IBM Watson could be the cure for costly returns headaches in retail

James Pepper, technical services director at Vista Retail Support, offers his opinion on how cognitive computing can solve retail’s problems with costly returns.

For traditional retailers, there are few things more headache-inducing than processing returns from items purchased online. Despite online staff taking credit for making the sale, it’s the staff in the physical stores who must pay with their time when a customer comes in to return an item they do not want.

Looking at the frequency of returns, it’s no wonder why brick-and-mortar staff are being left with headaches. A recent study estimates that as many as 33 per cent of all transactions made online eventually end up being returned. This problem is especially prevalent for online fashion and clothing retailers, and is most commonly attributed to consumers ordering items in order to try out different sizes.

However, research shows this assumption to be untrue, as returns are more frequently a consequence of consumers trying out different styles, returning the items they feel don’t fit their personal style.

This all seems like a very clumsy system in the era of smartphone commerce, one which piles costs on to retailers unnecessarily. Although some consumers may enjoy trying out different styles, sending unwanted items back is still quite a hassle for them.

With all this in mind, isn’t it time the retail industry adopted solutions based on cognitive computing capabilities such as IBM Watson? This is not a fictional super-brain, it is a learning system that can analyse huge amounts of data from different sources in order to reveal useful insights. On a day-to-day level, cognitive systems and their innovative user interfaces can assist in reducing the problems of returns by enabling vastly improved and automated marketing tools.

These systems very quickly learn to understand individuals, so that when the consumer logs into a retailer’s online shopping portal they can receive recommendations based very precisely on their personal buying history, along with their brand and style preferences. 

The result is that the customer is impressed by the retailer’s understanding of what they normally buy and are searching for. They don’t need to keep lists and notes reminding themselves of what worked last time, or which brand or style of shirt they prefer.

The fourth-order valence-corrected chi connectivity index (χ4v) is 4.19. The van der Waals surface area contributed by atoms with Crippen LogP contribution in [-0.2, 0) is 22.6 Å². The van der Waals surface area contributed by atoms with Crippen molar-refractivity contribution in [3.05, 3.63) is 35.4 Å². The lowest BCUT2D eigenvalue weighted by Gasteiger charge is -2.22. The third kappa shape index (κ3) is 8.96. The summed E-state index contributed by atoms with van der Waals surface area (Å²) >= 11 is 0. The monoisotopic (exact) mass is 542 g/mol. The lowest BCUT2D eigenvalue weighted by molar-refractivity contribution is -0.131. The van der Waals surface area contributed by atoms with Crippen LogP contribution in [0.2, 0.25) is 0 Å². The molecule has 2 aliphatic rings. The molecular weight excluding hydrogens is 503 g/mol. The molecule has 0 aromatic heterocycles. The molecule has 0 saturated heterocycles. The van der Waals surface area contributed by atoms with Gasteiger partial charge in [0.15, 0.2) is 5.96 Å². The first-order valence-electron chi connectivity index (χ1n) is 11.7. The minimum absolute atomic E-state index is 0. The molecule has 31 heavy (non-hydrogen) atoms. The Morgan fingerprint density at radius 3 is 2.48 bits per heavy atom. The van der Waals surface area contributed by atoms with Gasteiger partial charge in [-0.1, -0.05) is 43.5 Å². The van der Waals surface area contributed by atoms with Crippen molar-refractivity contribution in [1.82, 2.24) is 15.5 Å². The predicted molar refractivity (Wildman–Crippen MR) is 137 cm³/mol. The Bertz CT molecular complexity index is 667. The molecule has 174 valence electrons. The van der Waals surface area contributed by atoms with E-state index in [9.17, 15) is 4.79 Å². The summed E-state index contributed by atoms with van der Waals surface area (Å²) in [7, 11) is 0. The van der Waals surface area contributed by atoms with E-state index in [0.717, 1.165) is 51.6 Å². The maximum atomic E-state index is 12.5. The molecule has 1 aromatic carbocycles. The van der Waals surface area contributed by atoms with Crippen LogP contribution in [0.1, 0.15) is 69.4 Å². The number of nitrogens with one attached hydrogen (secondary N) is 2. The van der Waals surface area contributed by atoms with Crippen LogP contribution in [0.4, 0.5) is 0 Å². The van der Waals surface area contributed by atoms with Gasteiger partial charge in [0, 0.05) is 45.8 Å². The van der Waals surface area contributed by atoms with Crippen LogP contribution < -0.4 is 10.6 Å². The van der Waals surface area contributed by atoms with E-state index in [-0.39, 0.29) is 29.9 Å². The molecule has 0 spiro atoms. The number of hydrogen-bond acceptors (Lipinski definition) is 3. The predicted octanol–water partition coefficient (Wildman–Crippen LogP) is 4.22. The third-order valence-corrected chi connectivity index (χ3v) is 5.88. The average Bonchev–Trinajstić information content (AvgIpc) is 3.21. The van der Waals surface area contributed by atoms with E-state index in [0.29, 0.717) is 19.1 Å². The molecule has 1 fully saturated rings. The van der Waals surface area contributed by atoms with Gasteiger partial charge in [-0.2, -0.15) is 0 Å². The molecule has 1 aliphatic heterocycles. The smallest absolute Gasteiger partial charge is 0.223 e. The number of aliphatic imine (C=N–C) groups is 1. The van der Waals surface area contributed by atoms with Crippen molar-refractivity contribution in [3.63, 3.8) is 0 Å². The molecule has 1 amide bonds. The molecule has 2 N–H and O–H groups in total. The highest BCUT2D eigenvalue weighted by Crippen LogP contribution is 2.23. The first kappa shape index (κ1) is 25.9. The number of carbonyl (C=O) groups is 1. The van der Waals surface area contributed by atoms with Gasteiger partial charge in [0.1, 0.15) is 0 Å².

Cognitive systems such as Watson can even pick up on the slight differences in size between manufacturers, or make recommendations about colour combinations, based on what the customer has ordered and enjoyed or used previously.

These systems combine this information with what they know about the shopper through their social media patterns, their physical location and even the local weather forecast in order to predict what an individual should consider buying.

Crucially, a system based on Watson gives customers a greater range of more accurate options that relate to personal taste, not just in clothing but also in food, drink, décor and many other items.

In the near-future we are likely to see this develop with the roll-out of cognitive-based solutions similar to VineSleuth, a system whereby the shopper can be more informed at the point of choosing a bottle of wine based on what the systems have learnt about the shopper and their tastes. These will give consumers a greater power of personalisation in areas where purchasing is heavily influenced by taste. 

The sophistication of these solutions will also bring consumers the confidence they need to step outside their normal shopping patterns, perhaps by using sliding-scales or new levels of visualisation to indicate levels of adventure in relation to styles of clothing, cars, décor, furniture or food. Instead of worrying about risking their cash on an item from an unknown brand or manufacturer, consumers will have built up trust in the solution, encouraging them to make purchases they may otherwise pass up on.

There is no question that cognitive computing will be highly beneficial for both online retailers and their physical counterparts, and ought to be a top priority on any company’s agenda.

Through the power of personalisation, it will substantially reduce the likelihood of costly returns while giving the retailer a strong indication of emerging trends, allowing for far more efficient replenishment and fulfilment. Thanks to this powerful technology, retailers finally have a cure for their greatest headaches.

About the author

James Pepper is technical services director at Vista Retail Support.

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